The price of cryptocurrency NEO has surged on Monday with the news that it is to be added to the eToro trading platform.
The UK-based platform offers trading in stocks, commodities, ETFs, currencies and eight cryptocurrencies and looks set to add NEO to its portfolio sometime today.
The speculation, which has been dominating the posts on the social-trading site for the past few days, saw the price of the coin surge from $127 to $136 at the time of press. Stellar Lumens (XLM) was the last cryptocurrency to be added to eToro, which helped the price leap beyond the $0.50 mark for the first time.
There have also been rumours circulating for most of the weekend about Ripple being added to US trading site Coinbase, although this has yet to materialise. Most of the cryptocurrency market hrose on Monday, with Ethereum Classic (ETC) leading the way with 11 percent gains.
Vitalik Buterin, the founder of Ethereum, took to Twitter to try to deflate the current bubble-like behaviour in cryptocurrencies. “Reminder: cryptocurrencies are still a new and hyper-volatile asset class, and could drop to near-zero at any time,” he wrote. “Don't put in more money than you can afford to lose.” He then added that for savings purposes, “traditional assets are still your safest bet”.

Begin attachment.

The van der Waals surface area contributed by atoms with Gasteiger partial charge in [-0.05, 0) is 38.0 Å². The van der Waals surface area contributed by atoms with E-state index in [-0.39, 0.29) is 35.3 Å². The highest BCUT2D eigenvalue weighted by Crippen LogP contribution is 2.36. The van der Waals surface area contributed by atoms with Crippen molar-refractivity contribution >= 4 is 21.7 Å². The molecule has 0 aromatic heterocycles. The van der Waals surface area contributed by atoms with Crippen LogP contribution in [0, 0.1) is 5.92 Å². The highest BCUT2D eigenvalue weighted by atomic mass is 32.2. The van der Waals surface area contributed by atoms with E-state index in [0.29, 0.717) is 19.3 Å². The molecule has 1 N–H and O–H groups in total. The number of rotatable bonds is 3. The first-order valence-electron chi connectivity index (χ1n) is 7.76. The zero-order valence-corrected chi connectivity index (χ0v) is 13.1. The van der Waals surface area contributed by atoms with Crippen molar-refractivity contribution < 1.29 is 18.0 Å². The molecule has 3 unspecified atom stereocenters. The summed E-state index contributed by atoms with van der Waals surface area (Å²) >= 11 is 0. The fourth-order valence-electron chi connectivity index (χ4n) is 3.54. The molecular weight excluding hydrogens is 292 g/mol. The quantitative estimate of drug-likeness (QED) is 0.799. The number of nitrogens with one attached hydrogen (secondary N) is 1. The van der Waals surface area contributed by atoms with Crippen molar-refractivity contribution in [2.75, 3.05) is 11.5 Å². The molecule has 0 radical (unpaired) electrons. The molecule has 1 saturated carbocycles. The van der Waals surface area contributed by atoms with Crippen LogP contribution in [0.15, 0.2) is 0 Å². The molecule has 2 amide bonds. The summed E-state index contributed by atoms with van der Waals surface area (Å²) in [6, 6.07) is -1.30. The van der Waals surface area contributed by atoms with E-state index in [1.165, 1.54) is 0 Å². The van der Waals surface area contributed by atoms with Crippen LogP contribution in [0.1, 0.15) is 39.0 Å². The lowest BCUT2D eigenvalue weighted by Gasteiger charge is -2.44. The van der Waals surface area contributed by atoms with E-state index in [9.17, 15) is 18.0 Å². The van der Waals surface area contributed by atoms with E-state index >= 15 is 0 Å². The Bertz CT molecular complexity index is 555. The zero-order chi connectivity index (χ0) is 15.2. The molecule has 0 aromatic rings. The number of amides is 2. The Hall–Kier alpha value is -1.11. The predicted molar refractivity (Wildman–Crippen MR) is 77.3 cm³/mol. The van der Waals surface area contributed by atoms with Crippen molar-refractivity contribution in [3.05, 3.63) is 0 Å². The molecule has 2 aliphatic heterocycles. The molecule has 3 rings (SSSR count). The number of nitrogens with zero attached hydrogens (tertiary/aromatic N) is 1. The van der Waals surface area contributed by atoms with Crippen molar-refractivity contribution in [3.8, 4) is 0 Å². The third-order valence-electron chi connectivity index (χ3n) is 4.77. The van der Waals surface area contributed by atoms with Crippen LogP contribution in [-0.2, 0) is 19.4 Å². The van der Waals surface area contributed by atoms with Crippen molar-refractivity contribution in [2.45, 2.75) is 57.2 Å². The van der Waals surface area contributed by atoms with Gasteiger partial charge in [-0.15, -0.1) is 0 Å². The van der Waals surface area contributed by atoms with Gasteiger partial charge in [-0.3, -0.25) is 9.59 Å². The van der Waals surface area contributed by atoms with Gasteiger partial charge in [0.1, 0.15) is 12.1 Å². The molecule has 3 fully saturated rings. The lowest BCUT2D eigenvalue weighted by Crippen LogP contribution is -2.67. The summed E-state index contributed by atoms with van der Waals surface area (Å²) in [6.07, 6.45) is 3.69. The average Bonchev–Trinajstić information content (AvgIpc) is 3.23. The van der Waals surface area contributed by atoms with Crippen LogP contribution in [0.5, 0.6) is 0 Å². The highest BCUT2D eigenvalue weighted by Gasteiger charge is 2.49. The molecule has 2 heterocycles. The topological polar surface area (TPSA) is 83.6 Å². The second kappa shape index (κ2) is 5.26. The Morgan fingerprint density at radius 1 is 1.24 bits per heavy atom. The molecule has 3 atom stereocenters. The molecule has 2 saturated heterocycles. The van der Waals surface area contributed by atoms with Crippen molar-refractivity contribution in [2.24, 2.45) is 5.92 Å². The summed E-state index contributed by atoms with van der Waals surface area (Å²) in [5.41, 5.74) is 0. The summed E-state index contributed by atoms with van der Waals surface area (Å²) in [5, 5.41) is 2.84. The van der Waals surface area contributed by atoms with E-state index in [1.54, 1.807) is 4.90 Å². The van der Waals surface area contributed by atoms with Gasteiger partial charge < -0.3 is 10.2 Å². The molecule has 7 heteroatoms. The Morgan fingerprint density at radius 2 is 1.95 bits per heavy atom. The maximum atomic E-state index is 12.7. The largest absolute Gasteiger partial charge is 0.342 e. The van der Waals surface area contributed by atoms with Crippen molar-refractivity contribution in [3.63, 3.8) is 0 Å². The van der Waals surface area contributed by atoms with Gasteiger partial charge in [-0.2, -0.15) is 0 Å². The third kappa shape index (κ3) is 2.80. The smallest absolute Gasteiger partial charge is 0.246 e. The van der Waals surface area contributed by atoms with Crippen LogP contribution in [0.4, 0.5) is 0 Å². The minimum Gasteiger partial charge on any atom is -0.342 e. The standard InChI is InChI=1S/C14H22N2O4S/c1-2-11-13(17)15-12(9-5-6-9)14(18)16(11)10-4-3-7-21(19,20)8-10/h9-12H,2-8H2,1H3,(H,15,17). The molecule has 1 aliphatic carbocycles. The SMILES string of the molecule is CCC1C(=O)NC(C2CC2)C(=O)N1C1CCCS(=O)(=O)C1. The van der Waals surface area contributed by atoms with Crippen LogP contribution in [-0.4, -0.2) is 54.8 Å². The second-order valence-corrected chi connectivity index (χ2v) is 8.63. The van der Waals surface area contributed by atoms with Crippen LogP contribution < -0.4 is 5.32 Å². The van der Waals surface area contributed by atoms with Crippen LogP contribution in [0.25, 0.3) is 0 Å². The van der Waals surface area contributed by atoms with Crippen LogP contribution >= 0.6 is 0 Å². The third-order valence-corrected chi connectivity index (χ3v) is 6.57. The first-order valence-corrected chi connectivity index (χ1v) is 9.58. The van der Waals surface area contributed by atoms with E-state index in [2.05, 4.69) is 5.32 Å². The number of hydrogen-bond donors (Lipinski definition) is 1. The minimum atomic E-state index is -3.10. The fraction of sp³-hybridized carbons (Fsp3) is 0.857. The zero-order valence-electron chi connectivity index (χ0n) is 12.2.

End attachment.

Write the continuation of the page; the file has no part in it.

Frequently cited as evidence of the ludicrous fervour in the cryptocurrency market, Doge is proving there is life beyond the joke. The coin initially began as a not-very-serious side project of Billy Markus and Jackson Palmer based around a popular meme, but soon ballooned in value as people saw its real-world application.
Last week, it became a serious tool in the blockchain world when a dogecoin was sent to Ethereum's Rinkeby testnet via Truebit – a technology that is designed to allow Ethereum’s blockchain to scale and, more specifically, for cryptoassets to operate on other blockchains. What this means is that Ethereum, the main blockchain for digital applications (dapps), will be available to many more users.
New figures show more nearly 1,300 Australians complained to the national consumer watchdog scams in 2017. The Australian Competition & Consumer Commission’s (ACCC) Scamwatch received 1,289 complaints about Bitcoin trading fraud which, in total, cost their investors just over $1m.
Talking to ABC News programme 7.30, Australian Securities and Investments Commission commissioner John Price urged caution. “These are quite speculative products and they can be quite high-risk,” he said.
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